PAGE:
Ted Cruz: First Canadian-American President?
PHOTO: Sen. Ted Cruz

(Tom Williams/CQ Roll Call/Getty Images)

WASHINGTON - Here are the facts: Sen. Ted Cruz, R-Texas, who may run for president in 2016, was born in Canada and his mother was a U.S. citizen.

Most legal scholars and Cruz agree that he's an American. And if Cruz chooses to run for president in 2016, his technical Canadian citizenship shouldn't matter, either.

But it seems to matter to Cruz.

After a spokesman initially denied that Cruz was a dual citizen, the senator said in a statement that he will renounce his Canadian citizenship.

"Now the Dallas Morning News says that I may technically have dual citizenship," Cruz said. "Assuming that is true, then sure, I will renounce any Canadian citizenship.

"Nothing against Canada, but I'm an American by birth and as a U.S. senator, I believe I should be only an American."

Cruz released a copy of his birth certificate to the Dallas Morning News over the weekend, proving that he was, in fact, born in Calgary, Canada, on Dec. 22, 1970. According to an expert in Canadian law quoted by the Dallas Morning News, that means "he's a Canadian."

But at first Cruz, through a spokesman, denied that he was a Canadian citizen, despite the incontrovertible fact that he was born there.

"Sen. Cruz became a U.S. citizen at birth, and he never had to go through a naturalization process after birth to become a U.S. citizen," Cruz spokeswoman Catherine Frazier told the Dallas Morning News. "To our knowledge, he never had Canadian citizenship, so there is nothing to renounce."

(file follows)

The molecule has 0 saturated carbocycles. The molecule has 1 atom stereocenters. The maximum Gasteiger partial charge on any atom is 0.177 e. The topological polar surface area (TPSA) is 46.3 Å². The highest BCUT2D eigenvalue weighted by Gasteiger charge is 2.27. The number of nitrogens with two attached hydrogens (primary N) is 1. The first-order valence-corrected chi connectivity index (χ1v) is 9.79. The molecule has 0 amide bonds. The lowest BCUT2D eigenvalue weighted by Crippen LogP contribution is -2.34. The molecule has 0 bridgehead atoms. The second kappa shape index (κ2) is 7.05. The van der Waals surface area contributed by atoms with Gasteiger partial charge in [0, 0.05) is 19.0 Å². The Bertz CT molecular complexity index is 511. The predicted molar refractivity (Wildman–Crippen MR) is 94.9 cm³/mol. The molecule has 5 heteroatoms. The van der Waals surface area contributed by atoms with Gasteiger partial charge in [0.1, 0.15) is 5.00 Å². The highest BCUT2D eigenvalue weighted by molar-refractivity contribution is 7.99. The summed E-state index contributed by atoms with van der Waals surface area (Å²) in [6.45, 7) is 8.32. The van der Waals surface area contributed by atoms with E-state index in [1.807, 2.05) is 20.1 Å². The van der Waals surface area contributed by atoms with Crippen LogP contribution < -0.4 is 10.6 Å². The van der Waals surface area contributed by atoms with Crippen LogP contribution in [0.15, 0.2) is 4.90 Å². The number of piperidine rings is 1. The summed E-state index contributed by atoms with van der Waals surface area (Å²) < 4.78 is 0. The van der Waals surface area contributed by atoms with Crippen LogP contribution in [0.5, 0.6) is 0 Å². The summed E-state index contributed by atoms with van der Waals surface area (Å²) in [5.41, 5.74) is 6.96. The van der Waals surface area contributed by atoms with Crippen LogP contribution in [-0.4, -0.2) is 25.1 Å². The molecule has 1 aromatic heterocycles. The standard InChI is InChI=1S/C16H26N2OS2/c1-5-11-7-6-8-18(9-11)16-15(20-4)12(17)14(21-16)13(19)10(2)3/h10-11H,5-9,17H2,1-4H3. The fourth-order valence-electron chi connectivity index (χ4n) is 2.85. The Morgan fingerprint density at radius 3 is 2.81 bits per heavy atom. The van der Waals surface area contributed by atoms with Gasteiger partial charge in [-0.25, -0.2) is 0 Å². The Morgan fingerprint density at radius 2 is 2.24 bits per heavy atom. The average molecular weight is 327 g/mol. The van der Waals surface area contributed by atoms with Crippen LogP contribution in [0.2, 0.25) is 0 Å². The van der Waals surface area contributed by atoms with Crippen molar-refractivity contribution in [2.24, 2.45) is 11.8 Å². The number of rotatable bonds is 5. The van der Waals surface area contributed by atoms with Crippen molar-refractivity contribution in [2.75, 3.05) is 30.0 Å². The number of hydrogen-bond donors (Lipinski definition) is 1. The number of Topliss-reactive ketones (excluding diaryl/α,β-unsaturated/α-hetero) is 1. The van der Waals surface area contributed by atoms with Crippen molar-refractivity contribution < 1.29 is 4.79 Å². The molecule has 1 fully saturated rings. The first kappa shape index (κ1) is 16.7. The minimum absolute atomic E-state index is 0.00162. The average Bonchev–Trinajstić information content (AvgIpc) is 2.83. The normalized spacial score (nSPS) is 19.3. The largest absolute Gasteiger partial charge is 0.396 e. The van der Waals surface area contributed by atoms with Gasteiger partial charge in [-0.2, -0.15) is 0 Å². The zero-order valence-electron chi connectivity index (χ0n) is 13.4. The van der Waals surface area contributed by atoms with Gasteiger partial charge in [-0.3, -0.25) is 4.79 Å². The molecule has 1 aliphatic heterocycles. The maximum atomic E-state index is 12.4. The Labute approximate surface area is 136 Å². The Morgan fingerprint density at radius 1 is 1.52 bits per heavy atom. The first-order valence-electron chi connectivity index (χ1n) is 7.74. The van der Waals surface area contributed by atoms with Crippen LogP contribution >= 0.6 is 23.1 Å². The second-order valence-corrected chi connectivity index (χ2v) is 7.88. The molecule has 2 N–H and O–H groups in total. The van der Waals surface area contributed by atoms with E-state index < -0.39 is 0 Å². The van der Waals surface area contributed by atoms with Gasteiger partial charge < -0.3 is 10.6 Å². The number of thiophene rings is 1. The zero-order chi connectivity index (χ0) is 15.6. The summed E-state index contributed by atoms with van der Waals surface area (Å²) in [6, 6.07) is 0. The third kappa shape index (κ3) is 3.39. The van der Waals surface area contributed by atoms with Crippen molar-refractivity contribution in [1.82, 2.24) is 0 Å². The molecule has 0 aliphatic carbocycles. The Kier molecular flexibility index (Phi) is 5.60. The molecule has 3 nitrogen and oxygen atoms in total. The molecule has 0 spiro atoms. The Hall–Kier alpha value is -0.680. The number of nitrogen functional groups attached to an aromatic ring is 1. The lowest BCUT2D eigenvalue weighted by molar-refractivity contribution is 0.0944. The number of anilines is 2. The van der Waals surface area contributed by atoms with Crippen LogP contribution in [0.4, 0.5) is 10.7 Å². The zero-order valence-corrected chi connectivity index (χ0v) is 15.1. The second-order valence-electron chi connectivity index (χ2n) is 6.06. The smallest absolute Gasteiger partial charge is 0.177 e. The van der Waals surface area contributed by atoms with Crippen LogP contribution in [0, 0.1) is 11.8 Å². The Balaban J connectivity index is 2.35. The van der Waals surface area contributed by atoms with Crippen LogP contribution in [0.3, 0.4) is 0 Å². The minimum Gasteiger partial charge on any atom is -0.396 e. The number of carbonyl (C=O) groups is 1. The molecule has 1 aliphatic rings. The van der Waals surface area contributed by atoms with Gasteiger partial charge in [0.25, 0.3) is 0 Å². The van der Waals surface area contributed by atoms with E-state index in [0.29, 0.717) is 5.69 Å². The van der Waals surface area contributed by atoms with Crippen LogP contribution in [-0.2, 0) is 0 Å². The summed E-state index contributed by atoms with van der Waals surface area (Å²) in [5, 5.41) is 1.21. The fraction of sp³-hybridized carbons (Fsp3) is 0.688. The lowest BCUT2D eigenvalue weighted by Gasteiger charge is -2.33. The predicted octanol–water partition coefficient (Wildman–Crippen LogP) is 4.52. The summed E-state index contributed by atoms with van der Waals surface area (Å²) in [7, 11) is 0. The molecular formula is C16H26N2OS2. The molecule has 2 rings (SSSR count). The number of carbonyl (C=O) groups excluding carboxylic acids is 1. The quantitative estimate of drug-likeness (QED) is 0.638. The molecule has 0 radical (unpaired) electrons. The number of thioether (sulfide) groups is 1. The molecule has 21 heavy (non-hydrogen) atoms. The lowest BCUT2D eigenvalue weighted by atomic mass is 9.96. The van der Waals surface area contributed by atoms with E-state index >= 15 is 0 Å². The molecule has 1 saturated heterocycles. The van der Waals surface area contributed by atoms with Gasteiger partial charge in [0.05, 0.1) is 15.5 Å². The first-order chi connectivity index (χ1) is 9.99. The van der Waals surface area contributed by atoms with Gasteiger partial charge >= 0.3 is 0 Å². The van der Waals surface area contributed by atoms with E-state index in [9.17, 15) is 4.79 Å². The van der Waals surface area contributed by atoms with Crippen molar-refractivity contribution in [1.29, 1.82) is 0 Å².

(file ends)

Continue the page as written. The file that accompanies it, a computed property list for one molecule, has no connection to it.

Why duck his Canadian birth?

Here's a clue: Billionaire-turned-political-agitator Donald Trump, arguably the only voice of the birther conspiracy theorists, also believes that being born in Canada is a problem for Cruz.

When asked whether he thought Cruz was eligible to run for president, Trump told ABC News' Jonathan Karl: "If he was born in Canada, perhaps not. I don't know the circumstances. I heard somebody told me he was born in Canada. That's really his thing."

Incidentally, Trump also doubts whether President Obama, who was born in Hawaii to an American mother, is eligible to be president.

Trump has not yet responded to an ABC News request for comment on the latest revelations.

On the other hand, the conservative think tank Heritage Foundation has already made the case in its handy Guide to the Constitution that the child of a U.S. citizen is considered by most constitutional commentators to be eligible for the presidency, regardless of where they were born.

The non-partisan Congressional Research Service made a similar finding.

So it seems Cruz initially was erring on the side of Donald Trump's interpretation of things and making a play to appease those who might be uncomfortable with his place of birth.

Liberal columnist Jonathan Capehart made the case today that Cruz should renounce Canada for no other reason than the fact that "it wouldn't look right."

Meanwhile, Obama's camp seems to think turnabout is fair play.

On Twitter, David Plouffe, Obama's former campaign manager, poked fun at Cruz, despite or perhaps in light of the annoyance that "birther" rumors caused for his boss.

"Calgary Sun will need to get a primer on Iowa Caucus math," Plouffe tweeted.

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